Even if you don't accept the equivalence of the Cutler rocks to the Supai rocks, you need to wonder just why these deposits formed long before the end of the flood. After the Cutler. there is still a long geological history recorded in the rocks as the continent shows a change from marine deposition to more terrestrial rocks of Mesozoic time. How does that fit into the 'one-flood, one-volcano, one mountain-building event such as Faith proposes?
First you say you can accept that erosion could create the fans, but deeply buried fans exist where erosion could never take place in your scenario. That mountain building could create fans of alluvial sediments in deeply buried strata without ever exposing them to erosive forces at the surface seems impossible. You (or someone) have to explain how this is actually possible, otherwise I have to to disallow this argument.
This is exactly the point.
In the past, Faith has demanded that we restrict the discussion to the Grand Canyon area, but if she is saying that there was no tectonism or erosion on a global scale that makes her argument specious.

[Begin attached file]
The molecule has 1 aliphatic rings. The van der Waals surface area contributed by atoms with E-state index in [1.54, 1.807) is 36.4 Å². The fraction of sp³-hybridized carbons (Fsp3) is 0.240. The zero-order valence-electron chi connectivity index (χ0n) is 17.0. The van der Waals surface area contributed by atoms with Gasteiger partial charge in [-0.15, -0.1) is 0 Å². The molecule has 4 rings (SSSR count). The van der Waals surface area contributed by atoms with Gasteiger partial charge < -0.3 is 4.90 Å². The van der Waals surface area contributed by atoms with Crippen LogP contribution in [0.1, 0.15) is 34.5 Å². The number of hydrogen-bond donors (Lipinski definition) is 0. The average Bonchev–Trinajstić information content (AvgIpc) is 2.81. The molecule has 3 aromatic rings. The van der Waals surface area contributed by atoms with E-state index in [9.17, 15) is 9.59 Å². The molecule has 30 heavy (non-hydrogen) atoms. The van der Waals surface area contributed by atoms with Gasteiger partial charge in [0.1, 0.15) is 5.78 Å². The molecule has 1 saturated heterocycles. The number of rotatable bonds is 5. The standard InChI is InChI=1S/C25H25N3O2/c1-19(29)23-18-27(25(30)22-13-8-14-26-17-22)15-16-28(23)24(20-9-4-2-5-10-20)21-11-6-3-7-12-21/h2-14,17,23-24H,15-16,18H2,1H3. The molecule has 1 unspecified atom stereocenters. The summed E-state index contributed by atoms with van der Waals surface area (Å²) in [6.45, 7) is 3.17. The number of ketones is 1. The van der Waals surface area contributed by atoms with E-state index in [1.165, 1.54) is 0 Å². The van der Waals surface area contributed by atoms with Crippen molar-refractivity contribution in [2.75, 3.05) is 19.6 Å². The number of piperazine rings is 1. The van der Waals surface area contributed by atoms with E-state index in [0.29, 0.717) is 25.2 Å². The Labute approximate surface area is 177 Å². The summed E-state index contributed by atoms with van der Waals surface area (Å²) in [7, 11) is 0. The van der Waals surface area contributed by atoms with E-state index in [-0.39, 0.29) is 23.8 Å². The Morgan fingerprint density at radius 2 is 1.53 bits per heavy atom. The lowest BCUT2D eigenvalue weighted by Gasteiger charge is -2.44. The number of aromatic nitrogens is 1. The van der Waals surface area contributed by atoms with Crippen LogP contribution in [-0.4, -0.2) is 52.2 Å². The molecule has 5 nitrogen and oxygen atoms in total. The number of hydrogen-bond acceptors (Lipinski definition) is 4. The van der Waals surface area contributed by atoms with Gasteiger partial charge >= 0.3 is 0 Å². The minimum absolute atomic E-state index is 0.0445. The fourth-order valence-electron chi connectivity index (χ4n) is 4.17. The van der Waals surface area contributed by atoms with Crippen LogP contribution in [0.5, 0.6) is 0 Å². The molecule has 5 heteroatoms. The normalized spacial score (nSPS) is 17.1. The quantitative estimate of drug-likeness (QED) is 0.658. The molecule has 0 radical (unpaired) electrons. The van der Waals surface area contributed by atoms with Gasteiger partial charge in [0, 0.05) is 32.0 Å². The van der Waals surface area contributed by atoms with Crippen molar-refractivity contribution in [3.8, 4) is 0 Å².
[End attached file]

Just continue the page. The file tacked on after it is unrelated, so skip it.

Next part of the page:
the strata are spread or expanded vertically in that cross section, which suggests that the fans had space or created the space to intrude or force the conglomerate into or between the layers.
I wonder why no one ever thought of that before.
Again, I can picture it but describing it isn't easy. Sort of how the bristles of a stiff brush spread out if you push it hard against a solid surface. Best I can do at the moment.
You're right, it's not easy.
I'm just trying to imagine how these conglomerates were deposited after the flood and then, somehow, forced themselves down the fault zone and then out into sediments that were deposited midway through the flood.
A difficult thing to visualize.
Edge, it doesn't fit into the Flood, it can't fit into the Flood, it's your own model, not mine. I do not accept that supposed "long geological history" and all that utter nonsense about changing "depositional environments" from "marine deposition" to later "terrestrial rocks" and so on. NONE OF THAT HAPPENED.
So, all of these things happened after the flood.
That's kind of odd since these processes are happening to old layers within the rock record.